virtual reality soft skills training
The findings from the recent PwC report “The Effectiveness of Virtual Reality Soft Skills Training in the Enterprise” has built a very compelling case for virtual reality training. It has also shed some light on the success behind one of our most exciting projects.
sales simulation training
A client was in desperate need of comprehensive sales training. When briefed, we saw an exciting opportunity to develop a virtual reality sales simulation training solution that would see confidence soar and profits rise. This brilliant solution did not only transform the sales training experience itself but enhanced the skill of the manager and in turn, the success of their team. Below is a summary of the results:
- Improved confidence of sales managers significantly
- Enhanced the learning experience
- Shortened the learning curve
- Facilitated progress tracking and promoted improvement where necessary
- Engaged a global audience
the virtual reality training challenge
At the time of this project, virtual reality training was mostly used for technical learning. As affirmed in VwC’s report “VR training focused on job skills simulation training: flight simulators, safety procedures, equipment operation, and maintenance, etc. Industries using VR for safety, repair, and maintenance simulation training are seeing improvements in process efficiency.”
Virtual reality rarely transferred into leadership training and other soft skills-based training. This left a gap of evidence and therefore support and future investment. At the time we were lucky the client listened to our suggestions and we’re both delighted with the results.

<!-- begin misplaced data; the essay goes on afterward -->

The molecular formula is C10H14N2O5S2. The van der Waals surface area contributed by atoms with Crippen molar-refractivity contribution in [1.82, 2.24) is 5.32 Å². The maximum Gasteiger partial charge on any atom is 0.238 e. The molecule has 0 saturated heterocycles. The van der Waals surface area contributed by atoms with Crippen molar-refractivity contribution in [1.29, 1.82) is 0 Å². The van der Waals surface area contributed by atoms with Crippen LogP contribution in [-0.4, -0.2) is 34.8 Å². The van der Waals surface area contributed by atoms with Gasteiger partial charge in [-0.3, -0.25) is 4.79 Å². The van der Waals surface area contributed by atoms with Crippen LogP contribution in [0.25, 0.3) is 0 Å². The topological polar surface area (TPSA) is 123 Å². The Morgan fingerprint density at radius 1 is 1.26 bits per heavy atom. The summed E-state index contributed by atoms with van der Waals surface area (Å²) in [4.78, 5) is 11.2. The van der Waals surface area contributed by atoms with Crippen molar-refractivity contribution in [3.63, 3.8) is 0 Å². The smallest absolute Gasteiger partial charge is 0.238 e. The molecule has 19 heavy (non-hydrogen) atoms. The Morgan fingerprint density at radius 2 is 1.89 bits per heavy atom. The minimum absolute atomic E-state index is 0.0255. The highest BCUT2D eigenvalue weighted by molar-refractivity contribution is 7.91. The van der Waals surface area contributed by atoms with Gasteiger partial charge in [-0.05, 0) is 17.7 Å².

Moving forward from this project, we found that clients can be sceptical about the spending behind virtual reality. This is justified as adding up build cost, headset spend, and storage capabilities will be costly. PwC provides a helpful breakdown of these costs, alongside stating the cost-effective nature of VR training.
soft skill training
The PwC report focuses on VR training effectiveness in soft skill training. The objective of the research was to find whether virtual reality is effective for training leadership, soft skills or other human-to-human interactions. And if so, does it have advantages over traditional classroom or e-learning methods.
The findings are very compelling and with such results, we expect to see more openness to future spending with the VR soft skill training landscape. Developing soft skills will be fundamental to thriving in the changing world of work. We have been investigating this subject over the last year and will be sharing our results within the following months.
the result from pwc report
We suspected from our experience with virtual reality soft skills training that VR would come up on top. We didn’t expect such convincing evidence. Below is a summary of the findings, with VR being compared to classroom training and digital learning.
- Employees trained using VR completed training faster
- Employees trained using VR were more confident
- Employees trained using VR had a stronger emotional connection to the content
- Employees trained using VR were more focused
- VR can be more cost-effective at scale
There are many correlations in these findings as in our own. We both reduced the time spent on training, improved confidence, and focus. To read more about our sales simulation case study follow the link. Dive into the PwC report, it’s worth the read. The results speak for themselves. Jeremey Dalton, head of VR/AR, PwC concluded the report well. “Virtual reality will help to drive a new age of learning, development, and education by delivering a cost-effective, immersive, and efficient experience to train people on both hard and soft skills.”
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